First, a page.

Inspire Nunavut, a program that trains entrepreneurs, is complete in Cambridge Bay and Kugluktuk, but the business benefits for local youth are just beginning.
Following six months of training, youth from both communities are in the process of launching ventures.
Kugluktuk’s Luke Ayaligak has developed a website, Ayaligak’s Arctic Arts, to promote local artwork.
“Local artists here have limited consumers in town,” he said. “I’m looking to be an outlet for them to put their artwork on the internet so they get a wider viewing audience and better asking price.”
He said several carvers have expressed interest in using his services.
Ayaligak hopes to take his website live in a few weeks. Eventually, he would like to move into tourism outfitting, he added.
He said Inspire Nunavut taught him business models, terminology, creating a business plan, some basic accounting, how to fill out forms and using the internet for research and marketing.
“They taught us a lot,” he said. “These Inspire Nunavut guys really inspired us and opened our eyes on how I could go about doing this… it’s been really helpful.”
Fellow program participant Ian Taptuna has already lined up customers for TAPS Servicing, a janitorial company for residential and office locations. He will also clean and service water tanks during the summer.
“He’s got contracts already in place. He’s thrilled, the community’s thrilled to see this and it’s going to be a terrific option for a lot of people,” said Paul Williams, Inspire Nunavut’s instructor in Kugluktuk.
Adrian Kudlak is planning to start a customized clothing business called Arctic Outfits. He’s aiming to “empower youth through design.”
Danielle Adjun is behind Aqiattuqtuq, which will offer a range of healthy, affordable, convenient snacks and beverages for residents and visitors to Kugluktuk.
Vince Browning is developinga multi-media services enterprise known as Light in the Sky Media. Filmmaking, photo edits and advertising are among his planned services.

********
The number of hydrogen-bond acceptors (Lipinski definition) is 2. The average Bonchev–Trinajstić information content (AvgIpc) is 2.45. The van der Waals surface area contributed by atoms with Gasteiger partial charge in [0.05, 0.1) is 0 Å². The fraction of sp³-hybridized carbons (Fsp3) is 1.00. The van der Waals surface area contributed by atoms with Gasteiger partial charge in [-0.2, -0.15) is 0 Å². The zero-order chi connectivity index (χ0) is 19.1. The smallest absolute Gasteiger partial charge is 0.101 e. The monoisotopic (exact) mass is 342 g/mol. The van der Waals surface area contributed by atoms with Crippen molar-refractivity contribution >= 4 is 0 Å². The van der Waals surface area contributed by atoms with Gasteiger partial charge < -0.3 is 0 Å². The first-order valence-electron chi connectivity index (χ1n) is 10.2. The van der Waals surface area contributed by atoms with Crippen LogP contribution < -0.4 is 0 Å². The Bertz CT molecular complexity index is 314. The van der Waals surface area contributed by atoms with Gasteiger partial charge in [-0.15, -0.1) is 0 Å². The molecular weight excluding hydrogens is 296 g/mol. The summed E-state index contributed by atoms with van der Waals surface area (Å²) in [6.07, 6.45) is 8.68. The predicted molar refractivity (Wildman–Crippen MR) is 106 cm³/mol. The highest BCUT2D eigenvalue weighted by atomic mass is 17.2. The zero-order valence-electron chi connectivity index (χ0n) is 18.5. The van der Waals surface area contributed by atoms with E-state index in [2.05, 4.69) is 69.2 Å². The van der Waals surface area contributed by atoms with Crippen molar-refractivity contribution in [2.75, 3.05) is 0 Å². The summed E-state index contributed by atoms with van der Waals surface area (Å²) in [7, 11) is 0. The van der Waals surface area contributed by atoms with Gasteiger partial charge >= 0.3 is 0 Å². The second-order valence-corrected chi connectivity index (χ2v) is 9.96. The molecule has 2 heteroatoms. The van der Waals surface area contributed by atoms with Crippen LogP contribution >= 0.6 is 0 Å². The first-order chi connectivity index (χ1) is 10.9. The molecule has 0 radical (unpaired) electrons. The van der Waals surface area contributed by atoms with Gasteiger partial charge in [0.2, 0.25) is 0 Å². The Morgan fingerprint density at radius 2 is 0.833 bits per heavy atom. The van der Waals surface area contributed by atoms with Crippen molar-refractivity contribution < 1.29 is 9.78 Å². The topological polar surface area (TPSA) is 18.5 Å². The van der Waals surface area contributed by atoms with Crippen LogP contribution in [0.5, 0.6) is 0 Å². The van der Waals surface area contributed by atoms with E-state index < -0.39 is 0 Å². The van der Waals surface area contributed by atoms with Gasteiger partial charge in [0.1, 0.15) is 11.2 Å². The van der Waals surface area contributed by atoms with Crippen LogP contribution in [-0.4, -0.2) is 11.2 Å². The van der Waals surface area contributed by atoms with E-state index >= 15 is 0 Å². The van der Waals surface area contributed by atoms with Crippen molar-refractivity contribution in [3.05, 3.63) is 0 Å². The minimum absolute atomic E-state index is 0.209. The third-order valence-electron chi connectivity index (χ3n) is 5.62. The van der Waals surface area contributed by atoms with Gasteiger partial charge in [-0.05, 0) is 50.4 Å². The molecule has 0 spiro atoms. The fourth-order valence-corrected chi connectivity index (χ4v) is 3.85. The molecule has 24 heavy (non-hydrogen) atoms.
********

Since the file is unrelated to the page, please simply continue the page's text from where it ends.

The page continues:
In Cambridge Bay, Elijah Aitaok will market his jewelry, putting to use skills he learned through the jewelry and metalwork program at Nunavut Arctic College five years ago. Aitaok, 23, has been periodically making necklaces and bracelets from copper, brass and mild steel. Karine Smith, Inspire Nunavut’s director of operations, helped him come up with a new idea as well: turning spent bullets into jewelry. He’s also planning to craft some charms to go along with the bracelets.
Aitaok said he’s been investing time in raising the profile of his Facebook page, titled Elijah Aitaok, Jeweler.
“It’s slowly gaining ground. I just need to continue to interact with my viewers and get them to show others what I can make,” he said. “It’s all in the marketing. It helps that you from Nunavut News is interviewing me… hopefully, through my own sheer willpower, I’ll just take it on from there.”
Donna Lyall is planning to push forward with a hair and nail salon called Memogana’s Beauty Parlour. She figures she will open her doors between this summer and the end of the year.
“Because I’m so busy and apparently funding takes a few months,” she said of the delay. “And I’m thinking of going to (enroll as) a nail technician so I can do the nails. I couldn’t find anyone in the community to do nails so I might have to do go and do that myself.”
In addition to her business plans, Lyall took on leadership duties when the Inspire Nunavut instructor in Cambridge Bay left unexpectedly with a few weeks remaining in the program.
Clarissa Vandenbrink will offer special events planing through Ubluriaq Occasions, which will include gift baskets.
Photographer Courtney Nakahok will put her talents with a camera to use through Hakalikitaak Images, which will also feature postcards and canvases.